Monday, September 9, 2013

Looking at Four Centuries of Change in Northeast Forests

A Harvard-Smithsonian study released on September 5th in PLOS ONE compared modern forests to their pre-colonial condition.  The purpose of the study was to answer the fundamental question: How similar are today's forests to those existing prior to European colonization?  What they found might surprise you. 

Researchers looked across a 9 state region from Pennsylvania to Maine comparing more than 300,000 witness tree records and compared them to modern US Forest Service data.  The northeastern United States is a predominately forested region (80% forested) that has undergone a 400-year history of intense logging, land clearing for agriculture, land abandonment, and natural reforestation. During the 18th and 19th centuries more than half the forestland was cleared for agriculture and cut for timber. Most farms were eventually abandoned, and during the 20th century, forests returned. 

A view of the Swift River Valley in Central Massachusetts,
 photographed in 1890. The image shows extensive forest
 clearing for agriculture.
Photo courtesy of the Harvard Forest Archive.
The same view photographed today. Forests have made
 a similar recovery in many parts of the Northeastern U.S.
Photo by David Foster.
Below are a number of key findings:
1. Looking only at a tree species list Northeast forests haven't changed.
2. Maples have exploded across the Northeast, increasing by more than 20%.
3. Beeches, oaks, and chestnuts have declined sharply.  This is of concern for wildlife depending on nuts for winter survival.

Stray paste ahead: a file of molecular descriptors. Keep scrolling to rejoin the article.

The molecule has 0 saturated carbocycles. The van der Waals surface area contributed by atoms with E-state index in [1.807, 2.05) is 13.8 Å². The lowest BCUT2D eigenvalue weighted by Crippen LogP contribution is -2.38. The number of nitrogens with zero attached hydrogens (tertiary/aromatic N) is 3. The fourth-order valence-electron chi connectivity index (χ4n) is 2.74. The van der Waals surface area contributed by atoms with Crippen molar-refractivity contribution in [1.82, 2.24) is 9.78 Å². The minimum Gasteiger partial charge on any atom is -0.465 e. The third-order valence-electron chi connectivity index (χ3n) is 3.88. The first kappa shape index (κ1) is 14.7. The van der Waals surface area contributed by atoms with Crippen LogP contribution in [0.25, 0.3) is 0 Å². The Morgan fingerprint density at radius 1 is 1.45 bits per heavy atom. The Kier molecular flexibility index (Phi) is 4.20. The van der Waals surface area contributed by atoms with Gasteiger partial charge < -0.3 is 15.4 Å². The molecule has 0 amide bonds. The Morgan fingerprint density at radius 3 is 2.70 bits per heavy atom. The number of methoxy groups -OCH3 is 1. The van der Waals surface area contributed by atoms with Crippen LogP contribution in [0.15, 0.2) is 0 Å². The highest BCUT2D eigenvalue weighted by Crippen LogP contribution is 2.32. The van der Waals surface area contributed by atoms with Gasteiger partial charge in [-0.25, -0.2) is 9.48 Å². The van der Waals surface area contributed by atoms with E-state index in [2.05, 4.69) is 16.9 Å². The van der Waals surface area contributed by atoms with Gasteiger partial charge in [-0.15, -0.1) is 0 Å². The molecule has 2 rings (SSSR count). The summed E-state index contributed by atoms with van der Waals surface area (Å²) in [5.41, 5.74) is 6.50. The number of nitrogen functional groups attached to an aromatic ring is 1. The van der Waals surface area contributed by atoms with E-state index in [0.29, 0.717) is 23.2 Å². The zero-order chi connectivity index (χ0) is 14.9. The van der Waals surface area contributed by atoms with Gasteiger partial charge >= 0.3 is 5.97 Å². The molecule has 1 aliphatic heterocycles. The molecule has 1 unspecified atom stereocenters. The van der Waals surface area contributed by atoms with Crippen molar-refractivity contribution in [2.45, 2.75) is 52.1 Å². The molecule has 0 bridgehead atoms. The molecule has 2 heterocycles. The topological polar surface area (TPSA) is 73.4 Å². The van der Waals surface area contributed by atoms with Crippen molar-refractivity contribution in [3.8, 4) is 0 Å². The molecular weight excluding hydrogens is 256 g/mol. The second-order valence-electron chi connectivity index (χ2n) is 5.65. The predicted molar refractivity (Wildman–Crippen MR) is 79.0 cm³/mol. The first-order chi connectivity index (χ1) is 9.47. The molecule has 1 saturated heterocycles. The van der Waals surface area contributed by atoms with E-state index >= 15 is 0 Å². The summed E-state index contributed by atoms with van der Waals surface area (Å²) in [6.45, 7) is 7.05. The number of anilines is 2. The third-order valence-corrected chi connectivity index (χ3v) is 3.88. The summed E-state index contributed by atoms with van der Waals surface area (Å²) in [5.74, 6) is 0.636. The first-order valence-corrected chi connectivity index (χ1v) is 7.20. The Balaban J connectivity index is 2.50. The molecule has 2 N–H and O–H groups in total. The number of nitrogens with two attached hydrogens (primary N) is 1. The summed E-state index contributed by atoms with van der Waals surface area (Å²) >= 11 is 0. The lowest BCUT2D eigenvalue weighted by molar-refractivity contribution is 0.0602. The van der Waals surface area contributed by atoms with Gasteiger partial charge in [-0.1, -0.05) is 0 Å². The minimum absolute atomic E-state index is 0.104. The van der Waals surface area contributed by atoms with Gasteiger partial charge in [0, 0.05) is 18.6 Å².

4. Pine numbers have shifted more than any other tree type, increasing in some places, decreasing elsewhere.
5. Colonial farming history was found to be the most powerful factor in determining modern forest composition -- more powerful than regional climate, soil conditions, and numerous other factors.
6. Todays forests are more homogenous and less responsive to small changes in temperature and precipitation.

David Foster, a co-author on the study, indicated that despite the impacts of disturbances such as forest clearing, widespread logging, fires, climate change, invasive pests, and disease, the Northeast remains the most heavily forested region of the country.  Foster also notes, "If we do not replace forests with houses and pavement, they will endure future challenges as well."

Click here to read the news release, browse photos, download the full scientific paper, and more.

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